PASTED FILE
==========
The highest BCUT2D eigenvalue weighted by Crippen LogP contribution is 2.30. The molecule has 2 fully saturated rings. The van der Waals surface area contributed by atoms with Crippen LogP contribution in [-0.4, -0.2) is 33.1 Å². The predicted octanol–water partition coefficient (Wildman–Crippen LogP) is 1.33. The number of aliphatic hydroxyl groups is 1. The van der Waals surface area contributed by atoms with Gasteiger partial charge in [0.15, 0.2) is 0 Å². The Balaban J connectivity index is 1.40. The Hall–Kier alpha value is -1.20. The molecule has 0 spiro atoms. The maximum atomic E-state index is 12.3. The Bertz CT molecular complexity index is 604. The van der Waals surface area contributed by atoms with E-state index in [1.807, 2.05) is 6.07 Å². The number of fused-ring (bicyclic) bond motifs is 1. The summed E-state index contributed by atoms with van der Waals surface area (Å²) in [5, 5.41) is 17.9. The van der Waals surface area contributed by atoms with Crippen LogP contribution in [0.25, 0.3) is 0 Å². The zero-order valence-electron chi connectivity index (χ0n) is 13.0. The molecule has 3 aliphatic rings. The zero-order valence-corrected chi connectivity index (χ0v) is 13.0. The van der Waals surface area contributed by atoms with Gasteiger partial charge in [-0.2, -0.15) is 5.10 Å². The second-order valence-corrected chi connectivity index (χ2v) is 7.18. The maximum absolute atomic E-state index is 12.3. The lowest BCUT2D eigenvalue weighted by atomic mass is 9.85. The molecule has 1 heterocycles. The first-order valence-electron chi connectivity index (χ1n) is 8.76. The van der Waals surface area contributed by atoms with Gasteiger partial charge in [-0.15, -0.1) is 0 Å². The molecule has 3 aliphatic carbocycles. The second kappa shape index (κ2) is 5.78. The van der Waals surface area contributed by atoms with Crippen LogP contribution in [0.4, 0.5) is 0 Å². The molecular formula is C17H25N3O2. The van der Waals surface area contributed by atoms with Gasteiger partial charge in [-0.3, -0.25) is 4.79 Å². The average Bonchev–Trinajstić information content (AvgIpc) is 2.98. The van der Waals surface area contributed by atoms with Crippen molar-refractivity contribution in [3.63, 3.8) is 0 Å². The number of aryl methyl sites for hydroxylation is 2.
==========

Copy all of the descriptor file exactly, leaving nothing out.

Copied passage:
The highest BCUT2D eigenvalue weighted by Crippen LogP contribution is 2.30. The molecule has 2 fully saturated rings. The van der Waals surface area contributed by atoms with Crippen LogP contribution in [-0.4, -0.2) is 33.1 Å². The predicted octanol–water partition coefficient (Wildman–Crippen LogP) is 1.33. The number of aliphatic hydroxyl groups is 1. The van der Waals surface area contributed by atoms with Gasteiger partial charge in [0.15, 0.2) is 0 Å². The Balaban J connectivity index is 1.40. The Hall–Kier alpha value is -1.20. The molecule has 0 spiro atoms. The maximum atomic E-state index is 12.3. The Bertz CT molecular complexity index is 604. The van der Waals surface area contributed by atoms with E-state index in [1.807, 2.05) is 6.07 Å². The number of fused-ring (bicyclic) bond motifs is 1. The summed E-state index contributed by atoms with van der Waals surface area (Å²) in [5, 5.41) is 17.9. The van der Waals surface area contributed by atoms with Crippen LogP contribution in [0.25, 0.3) is 0 Å². The zero-order valence-electron chi connectivity index (χ0n) is 13.0. The molecule has 3 aliphatic rings. The zero-order valence-corrected chi connectivity index (χ0v) is 13.0. The van der Waals surface area contributed by atoms with Gasteiger partial charge in [-0.2, -0.15) is 5.10 Å². The second-order valence-corrected chi connectivity index (χ2v) is 7.18. The maximum absolute atomic E-state index is 12.3. The lowest BCUT2D eigenvalue weighted by atomic mass is 9.85. The molecule has 1 heterocycles. The first-order valence-electron chi connectivity index (χ1n) is 8.76. The van der Waals surface area contributed by atoms with Gasteiger partial charge in [-0.15, -0.1) is 0 Å². The molecule has 3 aliphatic carbocycles. The second kappa shape index (κ2) is 5.78. The van der Waals surface area contributed by atoms with Crippen LogP contribution in [0.4, 0.5) is 0 Å². The molecular formula is C17H25N3O2. The van der Waals surface area contributed by atoms with Gasteiger partial charge in [-0.3, -0.25) is 4.79 Å². The average Bonchev–Trinajstić information content (AvgIpc) is 2.98. The van der Waals surface area contributed by atoms with Crippen molar-refractivity contribution in [3.63, 3.8) is 0 Å². The number of aryl methyl sites for hydroxylation is 2.